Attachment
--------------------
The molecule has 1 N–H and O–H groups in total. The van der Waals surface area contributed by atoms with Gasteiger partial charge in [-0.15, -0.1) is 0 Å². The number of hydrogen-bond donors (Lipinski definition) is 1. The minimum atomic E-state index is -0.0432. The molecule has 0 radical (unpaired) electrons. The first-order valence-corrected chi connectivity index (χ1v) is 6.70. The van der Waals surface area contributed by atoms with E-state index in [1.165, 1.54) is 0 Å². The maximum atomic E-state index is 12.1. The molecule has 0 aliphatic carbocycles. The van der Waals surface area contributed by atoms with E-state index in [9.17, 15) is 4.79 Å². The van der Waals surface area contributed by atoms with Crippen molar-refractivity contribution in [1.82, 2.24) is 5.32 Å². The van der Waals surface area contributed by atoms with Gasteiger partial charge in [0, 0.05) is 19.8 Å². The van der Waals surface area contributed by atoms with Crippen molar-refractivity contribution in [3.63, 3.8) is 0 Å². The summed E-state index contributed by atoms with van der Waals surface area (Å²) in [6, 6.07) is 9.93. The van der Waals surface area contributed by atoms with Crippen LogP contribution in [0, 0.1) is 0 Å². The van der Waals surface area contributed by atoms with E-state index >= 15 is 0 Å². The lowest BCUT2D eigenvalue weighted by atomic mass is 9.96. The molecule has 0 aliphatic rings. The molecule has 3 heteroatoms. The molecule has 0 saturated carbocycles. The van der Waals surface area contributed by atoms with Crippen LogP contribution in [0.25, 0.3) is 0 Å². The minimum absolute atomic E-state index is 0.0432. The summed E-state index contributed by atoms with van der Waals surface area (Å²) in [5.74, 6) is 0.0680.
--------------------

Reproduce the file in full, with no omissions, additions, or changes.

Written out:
The molecule has 1 N–H and O–H groups in total. The van der Waals surface area contributed by atoms with Gasteiger partial charge in [-0.15, -0.1) is 0 Å². The number of hydrogen-bond donors (Lipinski definition) is 1. The minimum atomic E-state index is -0.0432. The molecule has 0 radical (unpaired) electrons. The first-order valence-corrected chi connectivity index (χ1v) is 6.70. The van der Waals surface area contributed by atoms with E-state index in [1.165, 1.54) is 0 Å². The maximum atomic E-state index is 12.1. The molecule has 0 aliphatic carbocycles. The van der Waals surface area contributed by atoms with E-state index in [9.17, 15) is 4.79 Å². The van der Waals surface area contributed by atoms with Crippen molar-refractivity contribution in [1.82, 2.24) is 5.32 Å². The van der Waals surface area contributed by atoms with Gasteiger partial charge in [0, 0.05) is 19.8 Å². The van der Waals surface area contributed by atoms with Crippen molar-refractivity contribution in [3.63, 3.8) is 0 Å². The summed E-state index contributed by atoms with van der Waals surface area (Å²) in [6, 6.07) is 9.93. The van der Waals surface area contributed by atoms with Crippen LogP contribution in [0, 0.1) is 0 Å². The van der Waals surface area contributed by atoms with E-state index >= 15 is 0 Å². The lowest BCUT2D eigenvalue weighted by atomic mass is 9.96. The molecule has 0 aliphatic rings. The molecule has 3 heteroatoms. The molecule has 0 saturated carbocycles. The van der Waals surface area contributed by atoms with Crippen LogP contribution in [0.25, 0.3) is 0 Å². The minimum absolute atomic E-state index is 0.0432. The summed E-state index contributed by atoms with van der Waals surface area (Å²) in [5.74, 6) is 0.0680.